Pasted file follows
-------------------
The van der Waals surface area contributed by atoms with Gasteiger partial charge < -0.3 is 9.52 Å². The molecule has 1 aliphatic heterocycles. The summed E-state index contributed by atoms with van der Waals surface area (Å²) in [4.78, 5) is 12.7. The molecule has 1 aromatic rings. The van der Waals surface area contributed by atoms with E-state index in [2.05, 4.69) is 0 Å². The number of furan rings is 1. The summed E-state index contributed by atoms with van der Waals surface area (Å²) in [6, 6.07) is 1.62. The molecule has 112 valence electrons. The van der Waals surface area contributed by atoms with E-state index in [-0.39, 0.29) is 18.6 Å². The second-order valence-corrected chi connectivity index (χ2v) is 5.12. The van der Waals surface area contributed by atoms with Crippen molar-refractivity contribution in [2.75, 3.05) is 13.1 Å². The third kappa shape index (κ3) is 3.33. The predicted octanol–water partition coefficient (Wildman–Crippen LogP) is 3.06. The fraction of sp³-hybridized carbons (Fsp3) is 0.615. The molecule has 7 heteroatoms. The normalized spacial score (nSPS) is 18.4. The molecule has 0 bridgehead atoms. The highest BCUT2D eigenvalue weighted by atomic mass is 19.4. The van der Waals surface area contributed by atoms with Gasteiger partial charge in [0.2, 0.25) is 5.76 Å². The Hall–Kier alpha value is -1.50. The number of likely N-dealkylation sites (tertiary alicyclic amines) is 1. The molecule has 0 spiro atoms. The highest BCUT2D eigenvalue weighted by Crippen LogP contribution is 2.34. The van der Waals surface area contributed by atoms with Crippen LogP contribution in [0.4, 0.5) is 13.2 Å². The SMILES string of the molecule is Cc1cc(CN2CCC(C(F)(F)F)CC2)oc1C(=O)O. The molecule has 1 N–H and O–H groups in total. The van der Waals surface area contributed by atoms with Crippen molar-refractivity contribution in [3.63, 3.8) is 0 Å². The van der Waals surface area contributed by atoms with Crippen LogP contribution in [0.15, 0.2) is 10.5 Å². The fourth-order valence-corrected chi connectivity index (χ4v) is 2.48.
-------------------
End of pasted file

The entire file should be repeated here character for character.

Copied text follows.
The van der Waals surface area contributed by atoms with Gasteiger partial charge < -0.3 is 9.52 Å². The molecule has 1 aliphatic heterocycles. The summed E-state index contributed by atoms with van der Waals surface area (Å²) in [4.78, 5) is 12.7. The molecule has 1 aromatic rings. The van der Waals surface area contributed by atoms with E-state index in [2.05, 4.69) is 0 Å². The number of furan rings is 1. The summed E-state index contributed by atoms with van der Waals surface area (Å²) in [6, 6.07) is 1.62. The molecule has 112 valence electrons. The van der Waals surface area contributed by atoms with E-state index in [-0.39, 0.29) is 18.6 Å². The second-order valence-corrected chi connectivity index (χ2v) is 5.12. The van der Waals surface area contributed by atoms with Crippen molar-refractivity contribution in [2.75, 3.05) is 13.1 Å². The third kappa shape index (κ3) is 3.33. The predicted octanol–water partition coefficient (Wildman–Crippen LogP) is 3.06. The fraction of sp³-hybridized carbons (Fsp3) is 0.615. The molecule has 7 heteroatoms. The normalized spacial score (nSPS) is 18.4. The molecule has 0 bridgehead atoms. The highest BCUT2D eigenvalue weighted by atomic mass is 19.4. The van der Waals surface area contributed by atoms with Gasteiger partial charge in [0.2, 0.25) is 5.76 Å². The Hall–Kier alpha value is -1.50. The number of likely N-dealkylation sites (tertiary alicyclic amines) is 1. The molecule has 0 spiro atoms. The highest BCUT2D eigenvalue weighted by Crippen LogP contribution is 2.34. The van der Waals surface area contributed by atoms with Crippen LogP contribution in [0.4, 0.5) is 13.2 Å². The SMILES string of the molecule is Cc1cc(CN2CCC(C(F)(F)F)CC2)oc1C(=O)O. The molecule has 1 N–H and O–H groups in total. The van der Waals surface area contributed by atoms with Crippen molar-refractivity contribution in [3.63, 3.8) is 0 Å². The van der Waals surface area contributed by atoms with Crippen LogP contribution in [0.15, 0.2) is 10.5 Å². The fourth-order valence-corrected chi connectivity index (χ4v) is 2.48.